7.      Remember to submit to authority (I know that it a hard one in today’s upside-down world, and there are Godly exceptions, but obedience, whether adult or child, is a necessary trait to cultivate in God’s economy.)

8.      Genuinely examine critiques or advise from others, looking for opportunities for personal, professional, and spiritual growth.

Humility is ultimately a condition of the heart. And it is good to remember what happens when I let pride run unchecked in my heart. I become arrogant, opinionated, stubborn, lazy, and entitled.

 A quick reading of Satan’s fall (context of the kings of Babylon and Tyre) shows us how rotten and evil pride is.  Isaiah 14:12-14 reads: “How you are fallen from heaven, O Day Star, son of Dawn! How you are cut down to the ground, you who laid the nations low! You said in your heart, ‘I will ascend to heaven; above the stars of God, I will set my throne on high; I will sit on the mount of assembly in the far reaches of the north; I will ascend above the heights of the clouds; I will make myself like the Most High.’

And in Ezekiel 28:12-18 it reads: “Son of man, take up a lament concerning the king of Tyre and say to him: ‘This is what the Sovereign Lord says: “‘You were the seal of perfection, full of wisdom and perfect in beauty. You were in Eden, the garden of God; every precious stone adorned you: carnelian, chrysolite and emerald, topaz, onyx and jasper, lapis lazuli, turquoise and beryl. Your settings and mountings were made of gold; on the day you were created they were prepared. You were anointed as a guardian cherub, for so I ordained you. You were on the holy mount of God; you walked among the fiery stones. You were blameless in your ways from the day you were created till wickedness was found in you. Through your widespread trade you were filled with violence, and you sinned. So, I drove you in disgrace from the mount of God, and I expelled you, guardian cherub, from among the fiery stones. Your heart became proud on account of your beauty, and you corrupted your wisdom because of your splendor. So, I threw you to the earth; I made a spectacle of you before kings. By your many sins and dishonest trade, you have desecrated your sanctuaries. So, I made a fire come out from you, and it consumed you, and I reduced you to ashes on the ground in the sight of all who were watching.”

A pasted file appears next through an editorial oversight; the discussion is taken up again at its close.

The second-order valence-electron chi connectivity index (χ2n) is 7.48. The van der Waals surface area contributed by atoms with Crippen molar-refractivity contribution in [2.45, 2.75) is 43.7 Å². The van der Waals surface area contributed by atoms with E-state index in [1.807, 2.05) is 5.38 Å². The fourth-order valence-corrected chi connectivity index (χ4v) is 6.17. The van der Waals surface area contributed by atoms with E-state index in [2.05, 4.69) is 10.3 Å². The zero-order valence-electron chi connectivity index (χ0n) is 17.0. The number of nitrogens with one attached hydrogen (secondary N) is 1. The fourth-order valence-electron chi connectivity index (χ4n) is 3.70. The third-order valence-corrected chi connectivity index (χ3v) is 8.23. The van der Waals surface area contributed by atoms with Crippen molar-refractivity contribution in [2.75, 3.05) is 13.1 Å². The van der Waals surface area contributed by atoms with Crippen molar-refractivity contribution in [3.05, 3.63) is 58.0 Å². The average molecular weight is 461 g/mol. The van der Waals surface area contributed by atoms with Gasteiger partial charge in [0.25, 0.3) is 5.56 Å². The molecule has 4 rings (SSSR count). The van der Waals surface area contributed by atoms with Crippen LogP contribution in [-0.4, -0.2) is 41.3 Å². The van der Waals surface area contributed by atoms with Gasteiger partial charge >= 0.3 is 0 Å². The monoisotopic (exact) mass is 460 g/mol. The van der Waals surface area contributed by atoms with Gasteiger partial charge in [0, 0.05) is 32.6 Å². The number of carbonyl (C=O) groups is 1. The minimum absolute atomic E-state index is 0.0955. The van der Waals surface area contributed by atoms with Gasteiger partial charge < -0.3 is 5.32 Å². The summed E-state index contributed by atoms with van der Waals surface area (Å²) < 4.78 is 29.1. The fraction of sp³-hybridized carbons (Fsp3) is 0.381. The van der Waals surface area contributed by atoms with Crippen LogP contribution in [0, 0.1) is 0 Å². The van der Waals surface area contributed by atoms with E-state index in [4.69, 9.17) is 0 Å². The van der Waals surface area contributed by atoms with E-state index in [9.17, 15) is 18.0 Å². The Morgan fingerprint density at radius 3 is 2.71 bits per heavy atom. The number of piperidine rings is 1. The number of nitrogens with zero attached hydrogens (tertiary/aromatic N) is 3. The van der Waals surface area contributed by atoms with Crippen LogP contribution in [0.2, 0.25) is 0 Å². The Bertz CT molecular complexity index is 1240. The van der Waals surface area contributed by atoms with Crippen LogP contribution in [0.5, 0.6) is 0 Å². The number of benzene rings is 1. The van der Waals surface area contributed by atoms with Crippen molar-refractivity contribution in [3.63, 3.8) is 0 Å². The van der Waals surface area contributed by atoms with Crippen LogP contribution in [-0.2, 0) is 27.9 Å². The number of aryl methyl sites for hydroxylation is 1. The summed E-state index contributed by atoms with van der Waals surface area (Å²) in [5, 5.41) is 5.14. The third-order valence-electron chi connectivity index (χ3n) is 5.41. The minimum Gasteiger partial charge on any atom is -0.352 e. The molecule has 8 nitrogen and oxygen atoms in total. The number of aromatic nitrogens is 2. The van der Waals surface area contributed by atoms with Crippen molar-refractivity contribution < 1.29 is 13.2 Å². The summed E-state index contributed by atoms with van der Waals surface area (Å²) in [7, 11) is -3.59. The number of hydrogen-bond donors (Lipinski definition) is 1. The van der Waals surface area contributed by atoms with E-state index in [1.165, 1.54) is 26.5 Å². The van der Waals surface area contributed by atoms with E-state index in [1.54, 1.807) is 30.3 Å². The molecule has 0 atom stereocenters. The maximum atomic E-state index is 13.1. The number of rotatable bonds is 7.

Pride is why Satan fell and I believe it is still pride that is at the root of all our sin and the cause of our sin. So, it would seem that the farther away from pride we can remain, the closer to reflecting Jesus is the mirror would be possible. I press on towards the goal, no matter how often I fall. With God’s grace, hopefully my strides between falls will become longer and longer. Wouldn’t it be something to feel what the 1924 Olympic runner, Eric Liddel felt when he ran? He once said to his sister, “I believe God made me for a purpose. But He also made me fast.

 And when I run, I feel His pleasure.”

I want to run distances like Eric, and feel His pleasure, too.